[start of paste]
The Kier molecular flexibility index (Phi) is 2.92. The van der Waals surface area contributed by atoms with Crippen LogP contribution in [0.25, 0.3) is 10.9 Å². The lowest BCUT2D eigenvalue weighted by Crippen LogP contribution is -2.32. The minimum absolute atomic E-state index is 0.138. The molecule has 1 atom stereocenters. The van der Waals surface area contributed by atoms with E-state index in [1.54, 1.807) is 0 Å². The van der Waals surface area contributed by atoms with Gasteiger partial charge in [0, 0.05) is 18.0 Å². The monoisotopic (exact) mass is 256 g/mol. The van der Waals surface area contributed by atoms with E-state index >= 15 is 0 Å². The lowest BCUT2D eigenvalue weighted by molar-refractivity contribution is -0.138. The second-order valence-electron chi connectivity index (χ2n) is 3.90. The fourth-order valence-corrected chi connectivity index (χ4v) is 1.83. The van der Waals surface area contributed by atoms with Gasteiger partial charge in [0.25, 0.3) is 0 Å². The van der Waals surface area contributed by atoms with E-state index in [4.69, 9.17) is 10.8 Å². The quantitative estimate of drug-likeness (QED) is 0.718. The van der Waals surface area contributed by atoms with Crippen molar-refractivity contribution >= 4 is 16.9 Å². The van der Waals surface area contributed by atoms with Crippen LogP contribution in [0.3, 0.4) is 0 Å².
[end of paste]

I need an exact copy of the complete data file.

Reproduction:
The Kier molecular flexibility index (Phi) is 2.92. The van der Waals surface area contributed by atoms with Crippen LogP contribution in [0.25, 0.3) is 10.9 Å². The lowest BCUT2D eigenvalue weighted by Crippen LogP contribution is -2.32. The minimum absolute atomic E-state index is 0.138. The molecule has 1 atom stereocenters. The van der Waals surface area contributed by atoms with E-state index in [1.54, 1.807) is 0 Å². The van der Waals surface area contributed by atoms with Gasteiger partial charge in [0, 0.05) is 18.0 Å². The monoisotopic (exact) mass is 256 g/mol. The van der Waals surface area contributed by atoms with E-state index >= 15 is 0 Å². The lowest BCUT2D eigenvalue weighted by molar-refractivity contribution is -0.138. The second-order valence-electron chi connectivity index (χ2n) is 3.90. The fourth-order valence-corrected chi connectivity index (χ4v) is 1.83. The van der Waals surface area contributed by atoms with Gasteiger partial charge in [0.25, 0.3) is 0 Å². The van der Waals surface area contributed by atoms with E-state index in [4.69, 9.17) is 10.8 Å². The quantitative estimate of drug-likeness (QED) is 0.718. The van der Waals surface area contributed by atoms with Crippen molar-refractivity contribution >= 4 is 16.9 Å². The van der Waals surface area contributed by atoms with Crippen LogP contribution in [0.3, 0.4) is 0 Å².